HR: It’s a combination – Our sales team has been educated in many methodologies. When hiring experienced sales people, they come in with different training and levels. So the main focus is on building a cohesive message around the overall company and across the sales team. We want to allow them to have the flexibility but keep a seamless message across the team. As products become more complex and we grow even larger we will need to have a cohesive SailPoint methodology with more people involved. But for now it is all focused on the message.

PR: I am sure that is a place many high growth organizations find themselves. It starts with consistency in message. Which is interesting because I was a part of a recent LinkedIn conversation that was debating what amount of product knowledge vs. sales skills is most important. I think we would both agree that they are both crucial to success. You are in an interesting spot as you have a recent acquisition as well as new software being released. How do you balance these two elements?

HR: This is an age old challenge. Not something anyone can solve overnight. All audiences should have a base level of sales skills including sales engineers. Our direct sellers should also have a baseline of product knowledge. The key for us is knowing where the hand off point is and when to get their sales engineers engaged. We need to teach them both but more importantly help them to understand how to effectively leverage their teammates. You and your partner need to make each other look good and make each other shine.

PR: That is a unique perspective. I think it is one to highlight as we all know we need to engage our teammates but training on when and how to do so is genius!

So I’ve told you this before, I love your background. You’ve been in sales, marketing, and sales enablement. Over the course of your career what would you say has changed in terms of either the buyer or how you teach sellers to approach their buyers?

HR: Different buyers will think differently. It doesn’t come down to just what drives them. It’s also, what do they care about? What do they understand? It starts with knowing your audience and needing to do a very thorough discovery. They may understand aspects of security space and access, or may be more focused on risk assessment and a governance perspective. Knowing your audience is key and a very thorough discovery will get you there. However, it must be a conversation and not an interrogation.  Once you know your buyer you can begin to sprinkle in thought leadership and bring up more relevant points along the way. They need this combination and that’s probably the biggest change.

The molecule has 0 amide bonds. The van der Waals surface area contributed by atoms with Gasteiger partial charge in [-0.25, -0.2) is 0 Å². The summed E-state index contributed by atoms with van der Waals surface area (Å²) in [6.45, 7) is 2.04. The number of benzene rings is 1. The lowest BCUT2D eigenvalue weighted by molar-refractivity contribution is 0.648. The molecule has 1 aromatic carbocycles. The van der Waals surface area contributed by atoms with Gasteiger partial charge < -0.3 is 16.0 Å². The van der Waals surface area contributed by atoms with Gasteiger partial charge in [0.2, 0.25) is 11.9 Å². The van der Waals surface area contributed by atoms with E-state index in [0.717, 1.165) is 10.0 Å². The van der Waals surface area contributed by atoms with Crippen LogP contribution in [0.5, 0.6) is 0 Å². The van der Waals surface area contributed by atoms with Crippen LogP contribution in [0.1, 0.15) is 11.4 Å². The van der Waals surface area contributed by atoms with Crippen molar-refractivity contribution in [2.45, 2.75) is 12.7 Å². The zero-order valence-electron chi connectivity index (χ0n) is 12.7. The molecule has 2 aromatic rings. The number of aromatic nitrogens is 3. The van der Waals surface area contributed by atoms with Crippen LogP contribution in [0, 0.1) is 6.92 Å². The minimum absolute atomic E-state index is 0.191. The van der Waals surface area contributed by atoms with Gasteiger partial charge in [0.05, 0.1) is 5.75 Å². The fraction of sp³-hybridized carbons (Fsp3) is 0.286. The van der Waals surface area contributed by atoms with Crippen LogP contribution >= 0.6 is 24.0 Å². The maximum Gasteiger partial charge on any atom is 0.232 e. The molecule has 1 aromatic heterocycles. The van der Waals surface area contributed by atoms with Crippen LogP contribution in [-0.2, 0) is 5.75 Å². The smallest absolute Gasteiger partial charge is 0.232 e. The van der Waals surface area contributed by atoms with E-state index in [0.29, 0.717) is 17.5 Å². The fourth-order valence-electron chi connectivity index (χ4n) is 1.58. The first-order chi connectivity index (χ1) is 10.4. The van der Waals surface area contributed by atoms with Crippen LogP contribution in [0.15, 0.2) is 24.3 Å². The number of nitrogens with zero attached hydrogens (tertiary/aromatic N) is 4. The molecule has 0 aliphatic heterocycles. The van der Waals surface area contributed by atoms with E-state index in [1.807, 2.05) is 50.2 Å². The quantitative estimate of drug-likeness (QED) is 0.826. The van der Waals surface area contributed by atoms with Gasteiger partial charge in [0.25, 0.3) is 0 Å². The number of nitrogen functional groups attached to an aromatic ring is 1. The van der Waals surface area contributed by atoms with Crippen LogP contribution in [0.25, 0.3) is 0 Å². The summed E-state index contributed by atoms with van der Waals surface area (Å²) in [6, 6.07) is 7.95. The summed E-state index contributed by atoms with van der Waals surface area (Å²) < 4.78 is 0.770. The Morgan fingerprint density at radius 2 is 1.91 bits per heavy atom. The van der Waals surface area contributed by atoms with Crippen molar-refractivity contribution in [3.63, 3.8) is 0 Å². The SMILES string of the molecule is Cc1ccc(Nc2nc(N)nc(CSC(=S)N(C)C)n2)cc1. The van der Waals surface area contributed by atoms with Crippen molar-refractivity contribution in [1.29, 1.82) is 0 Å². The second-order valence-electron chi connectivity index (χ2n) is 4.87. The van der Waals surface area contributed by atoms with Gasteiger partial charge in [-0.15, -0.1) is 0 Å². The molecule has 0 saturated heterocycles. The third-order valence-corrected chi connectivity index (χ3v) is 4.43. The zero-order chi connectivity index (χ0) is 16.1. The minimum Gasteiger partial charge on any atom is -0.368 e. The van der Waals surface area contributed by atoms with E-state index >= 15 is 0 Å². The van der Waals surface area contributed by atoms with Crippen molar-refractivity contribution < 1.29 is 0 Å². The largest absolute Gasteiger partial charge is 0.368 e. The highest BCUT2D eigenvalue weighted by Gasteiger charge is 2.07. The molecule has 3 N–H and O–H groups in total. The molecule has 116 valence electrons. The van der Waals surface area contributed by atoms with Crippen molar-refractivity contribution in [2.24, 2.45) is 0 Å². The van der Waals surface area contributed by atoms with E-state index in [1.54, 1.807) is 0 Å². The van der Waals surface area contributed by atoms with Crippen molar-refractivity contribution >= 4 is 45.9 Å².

PR: What is your #1 guiding principal or mantra to pass on to sales leaders?

HR: It actually aligns with SailPoint’s core values, The 4 I’s:  Innovation, Integrity, Impact, and Individuals. Out of those it is so impressive to me how much stock the company puts into Innovation. The expectation is that I am always innovating and looking for the next best thing.

PR: I love that. I have been in organizations that are comfortable with status quo and it is the hardest thing to sit back and watch them waste opportunities and talent. So my last question is about general advice or maybe a best practice that you can share?

HR: Something that I remind myself of constantly is to recognize the importance of the sales relationship. We know that the customer’s connection and trust in their sales person is the biggest factor in their likelihood to buy. It’s important that our communication and training materials to the sales team give respect to their unique relationship building and encourage it.

Hope, as always it has been a pleasure! Thank you so much for taking the time to sit down with me and share some best practices and experiences with our CoreConnections Audience.


I think a major takeaway from this conversation is for all of those organizations growing quickly is to prioritize and build consistency. The details will come and right now you need to focus on getting sellers up to speed and armed with the best and most effective messaging. The rest will come with time. Thank you all for taking the time to read this and engage with our CoreConnections Spotlight series. Please feel free to reach out and provide feedback on future topics and insights you would like to know more about.